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Technology pinpoints the retinal damage occurring in IRDs

Digital EditionOphthalmology Times: March 2024
Volume 49
Issue 3

Electrophysiologic testing combined with structural imaging to zero in on issues.

(Image Credit: AdobeStock/Andrii Yalanskyi)

(Image Credit: AdobeStock/Andrii Yalanskyi)

Reviewed by Minzhong Yu, PhD, MMed

Diagnosing inherited retinal diseases (IRDs) poses a challenge to clinicians because of their genetic and clinical heterogeneity. Technological advances in optical coherence tomography (OCT) and fundus autofluorescence facilitate detection of subtle changes during fundus examinations and allow for accurate characterization of the IRDs.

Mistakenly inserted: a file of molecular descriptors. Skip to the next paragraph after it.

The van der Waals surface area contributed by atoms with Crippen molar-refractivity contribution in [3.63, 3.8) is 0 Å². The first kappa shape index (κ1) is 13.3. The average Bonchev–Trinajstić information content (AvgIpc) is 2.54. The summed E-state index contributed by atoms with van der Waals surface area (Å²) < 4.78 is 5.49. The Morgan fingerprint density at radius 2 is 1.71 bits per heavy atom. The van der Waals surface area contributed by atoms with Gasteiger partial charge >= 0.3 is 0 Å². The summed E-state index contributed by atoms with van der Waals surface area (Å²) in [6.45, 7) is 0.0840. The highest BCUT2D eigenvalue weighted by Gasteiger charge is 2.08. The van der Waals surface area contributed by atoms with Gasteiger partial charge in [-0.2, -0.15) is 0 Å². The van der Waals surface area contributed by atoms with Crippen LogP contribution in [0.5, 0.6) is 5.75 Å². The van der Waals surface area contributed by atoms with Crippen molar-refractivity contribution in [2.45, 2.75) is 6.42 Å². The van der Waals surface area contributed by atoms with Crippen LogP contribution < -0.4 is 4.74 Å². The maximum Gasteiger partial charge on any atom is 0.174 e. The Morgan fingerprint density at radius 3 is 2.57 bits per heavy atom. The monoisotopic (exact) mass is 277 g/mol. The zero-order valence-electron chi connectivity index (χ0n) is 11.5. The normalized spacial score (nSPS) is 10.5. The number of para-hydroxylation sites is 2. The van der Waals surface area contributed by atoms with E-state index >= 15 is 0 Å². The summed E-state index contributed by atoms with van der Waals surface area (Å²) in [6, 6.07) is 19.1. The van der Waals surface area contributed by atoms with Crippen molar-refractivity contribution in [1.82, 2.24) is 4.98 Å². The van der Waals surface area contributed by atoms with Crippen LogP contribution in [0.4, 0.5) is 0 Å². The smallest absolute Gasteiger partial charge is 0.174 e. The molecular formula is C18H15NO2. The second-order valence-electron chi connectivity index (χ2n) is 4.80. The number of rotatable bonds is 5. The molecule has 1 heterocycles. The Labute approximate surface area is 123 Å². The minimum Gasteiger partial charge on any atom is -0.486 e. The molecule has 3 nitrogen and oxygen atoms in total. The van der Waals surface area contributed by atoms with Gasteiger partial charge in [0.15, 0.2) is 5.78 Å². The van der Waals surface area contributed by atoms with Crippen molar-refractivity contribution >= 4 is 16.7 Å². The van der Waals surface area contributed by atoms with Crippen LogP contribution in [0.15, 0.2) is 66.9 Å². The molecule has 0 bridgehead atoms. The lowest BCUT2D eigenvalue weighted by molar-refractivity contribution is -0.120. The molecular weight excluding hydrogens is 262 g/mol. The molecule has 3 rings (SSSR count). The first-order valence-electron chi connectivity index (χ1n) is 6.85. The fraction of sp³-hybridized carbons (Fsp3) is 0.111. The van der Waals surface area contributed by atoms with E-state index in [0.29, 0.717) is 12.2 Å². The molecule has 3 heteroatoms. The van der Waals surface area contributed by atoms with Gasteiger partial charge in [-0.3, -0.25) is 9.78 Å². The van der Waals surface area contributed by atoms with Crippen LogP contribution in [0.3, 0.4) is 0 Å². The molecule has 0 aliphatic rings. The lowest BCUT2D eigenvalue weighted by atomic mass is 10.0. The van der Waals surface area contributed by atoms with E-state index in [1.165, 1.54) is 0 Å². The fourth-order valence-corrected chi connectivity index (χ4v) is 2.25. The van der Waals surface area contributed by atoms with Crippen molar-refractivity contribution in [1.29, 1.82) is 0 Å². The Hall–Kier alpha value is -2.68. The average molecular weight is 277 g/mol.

However, when combined with electrophysiologic testing, the information garnered is stepped up a notch, according to the authors of a recent review.

The investigators, Yulia Haraguchi; Tsun-Kang Chiang, MD; and Minzhong Yu, PhD, MMed, are from the Department of Ophthalmology and Visual Sciences, University Hospitals, Case Western Reserve University, in Cleveland, Ohio. They underscored that incorporating electrophysiologic testing with multimodal imaging “provides useful information for diagnosis and characterization of disease, potentially in patients that are presymptomatic or have dysfunction/degeneration in isolated regions of the retina.”